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Simple Grammar Help !! Options
kai88
Posted: Saturday, January 22, 2011 11:26:34 AM
Rank: Newbie

Joined: 1/17/2011
Posts: 5
Neurons: 15
Location: Malaysia
"Only until the 1970, the idea of mobile phone has become popular and this was the time when the hand phones get HOT"

Should I use "have" or "has"? And "get" or "got"

Thank You Beforehand .

Best Regards,

Beginner English Learner .
etrusca
Posted: Saturday, January 22, 2011 12:43:04 PM
Rank: Advanced Member

Joined: 12/22/2010
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Location: Roma, Latium, Italy
I would say:
Not until 1970 the idea of mobile phone became popular, and since then hand phones got hot. bye
worldsclyde
Posted: Saturday, January 22, 2011 1:27:09 PM
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Location: Spokane, WA USA
Not until 1970 has the idea of mobile phones become popular, and that was the time that hand phones got hot.
ANTON RAVINDRA
Posted: Saturday, January 22, 2011 1:29:08 PM
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Location: Sri Lanka
Since you have mentioned until 1970, it should be "had" and the other underlined word should be "got"
worldsclyde
Posted: Saturday, January 22, 2011 1:38:20 PM
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Joined: 4/24/2010
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Location: Spokane, WA USA
ANTON RAVINDRA wrote:
Since you have mentioned until 1970, it should be "had" and the other underlined word should be "got"


No. HAS refers to the idea, which is current, ongoing. Got is correct.
excaelis
Posted: Sunday, January 23, 2011 12:12:10 PM

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It was not until the 1970's that the idea of mobile 'phones became popular, and that was when the demand for portable handsets heated up.
Rama
Posted: Sunday, January 23, 2011 2:21:00 PM
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Joined: 11/23/2010
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Location: Islamic Republic of Iran
worldsclyde wrote:
ANTON RAVINDRA wrote:
Since you have mentioned until 1970, it should be "had" and the other underlined word should be "got"


No. HAS refers to the idea, which is current, ongoing. Got is correct.

I think you are right
blue2
Posted: Monday, January 24, 2011 3:23:22 AM

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Joined: 7/25/2010
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Location: Préveza, Epirus, Greece
Ex has got it spot on. Not until 1970 is referring to the past, when it began.

Only until the 1970, the idea of mobile phone has become popular and this was the time when the hand phones get HOT"


If you want to refer to the present, use since with present perfect.

Since 1970, the idea of mobile phones has become popular, as that was the time when hand held phones began to get "hot".


MiTziGo
Posted: Monday, January 24, 2011 3:46:48 PM
Rank: Advanced Member

Joined: 3/16/2009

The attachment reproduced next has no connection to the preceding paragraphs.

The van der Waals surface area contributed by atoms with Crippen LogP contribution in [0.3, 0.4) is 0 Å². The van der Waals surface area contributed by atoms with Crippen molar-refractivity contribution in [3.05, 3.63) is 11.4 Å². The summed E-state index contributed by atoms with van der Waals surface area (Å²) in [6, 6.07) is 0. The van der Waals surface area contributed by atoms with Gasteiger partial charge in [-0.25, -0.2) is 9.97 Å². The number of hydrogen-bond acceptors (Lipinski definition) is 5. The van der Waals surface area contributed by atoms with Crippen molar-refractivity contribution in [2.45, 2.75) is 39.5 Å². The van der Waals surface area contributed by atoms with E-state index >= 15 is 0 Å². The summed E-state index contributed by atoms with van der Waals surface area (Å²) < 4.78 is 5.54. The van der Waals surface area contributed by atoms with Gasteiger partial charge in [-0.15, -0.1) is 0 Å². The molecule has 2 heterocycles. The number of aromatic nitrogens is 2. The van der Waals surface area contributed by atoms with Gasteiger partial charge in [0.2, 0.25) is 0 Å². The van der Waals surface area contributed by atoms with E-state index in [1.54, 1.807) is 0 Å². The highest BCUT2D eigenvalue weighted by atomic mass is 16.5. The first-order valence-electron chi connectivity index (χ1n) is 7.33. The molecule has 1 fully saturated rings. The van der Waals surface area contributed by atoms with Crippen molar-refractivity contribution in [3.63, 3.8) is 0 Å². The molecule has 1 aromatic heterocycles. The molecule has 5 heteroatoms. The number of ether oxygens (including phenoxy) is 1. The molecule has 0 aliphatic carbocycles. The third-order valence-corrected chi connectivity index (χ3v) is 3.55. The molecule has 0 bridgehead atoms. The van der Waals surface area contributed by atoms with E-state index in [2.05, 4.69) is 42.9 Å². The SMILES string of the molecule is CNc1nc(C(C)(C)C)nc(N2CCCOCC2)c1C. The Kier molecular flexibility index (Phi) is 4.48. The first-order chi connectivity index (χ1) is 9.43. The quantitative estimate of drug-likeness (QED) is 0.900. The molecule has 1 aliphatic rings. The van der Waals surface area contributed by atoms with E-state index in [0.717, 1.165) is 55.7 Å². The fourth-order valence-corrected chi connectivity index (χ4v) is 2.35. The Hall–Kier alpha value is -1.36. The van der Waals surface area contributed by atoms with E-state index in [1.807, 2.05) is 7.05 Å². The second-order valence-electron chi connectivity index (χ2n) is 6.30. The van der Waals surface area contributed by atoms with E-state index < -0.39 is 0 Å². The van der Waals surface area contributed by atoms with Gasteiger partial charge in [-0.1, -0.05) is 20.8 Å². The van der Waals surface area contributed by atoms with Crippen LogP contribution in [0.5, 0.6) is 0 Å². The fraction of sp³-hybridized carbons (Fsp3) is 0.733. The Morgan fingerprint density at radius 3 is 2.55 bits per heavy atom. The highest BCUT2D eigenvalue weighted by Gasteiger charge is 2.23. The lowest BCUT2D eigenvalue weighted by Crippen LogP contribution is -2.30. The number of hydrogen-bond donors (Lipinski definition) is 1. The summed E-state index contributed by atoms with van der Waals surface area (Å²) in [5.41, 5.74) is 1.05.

Posts: 1,391
Neurons: 6,142
kai88 wrote:
"Only until the 1970, the idea of mobile phone has become popular and this was the time when the hand phones get HOT"

Should I use "have" or "has"? And "get" or "got"


I think excaelis's reworking of your sentence is excellent, but I wanted to give you some suggestions that might help you better understand some of the problems with your original sentence.

Original: "Only until the 1970"
Suggestions: "Only until" is a bit awkward in terms of phrasing, but it also does not seem to suit your needs in this context because the rest of the sentence indicates that this is the time when something was beginning (the popularity of mobile phones), but "only until" indicates the end or close of a time period. "Not before," "it was not until," or "beginning in" are all alternatives that might work better for your purposes in this sentence.

Also, when indicating a time period such as a decade, an "s" is placed at the end of the numbers to indicate this. So it would be "the 1970s," "the 1980s," "the 1920s," "the 2010s," etc.

Original:
"the idea of mobile phone has become popular"
Suggestions: "The idea of mobile phone" should either be "the idea of the mobile phone" or "the idea of mobile phones."
Also, I think "have/has" does not belong in this sentence (see more about "Present Perfect Tense").

Original:
and this was the time when the hand phones get HOT
Suggestions: "Get" is present tense, but you are talking about the past (the 1970s) and you use the word "was" earlier in the sentence, so you should be using the past tense "got."
"Hand phones" suggests that the phones are shaped to look like hands or are made out of hands. I think what you mean is "hand-held phones" which are phones that can be used when held in one's hand.

Here are some basic, grammatically correct versions of your sentence:
It was not until the 1970s that mobile phones became popular, and this was the time when hand-held phones got hot!
Beginning in the 1970s, the idea of the mobile phone became popular, and this was the time when the hand-held phone got hot!
The idea of the mobile phone first became popular in the 1970s, and it was then that hand-held phones became hot!
In the 1970s, the idea of the mobile phone began to gain popularity, and it was then that hand-held phones got hot!

Also, as an aside: The word "beforehand" in the sentence "Thank You Beforehand" is not quite right. The correct way to phrase this would be: "Thank you in advance" or even "Thank you in advance for your help."

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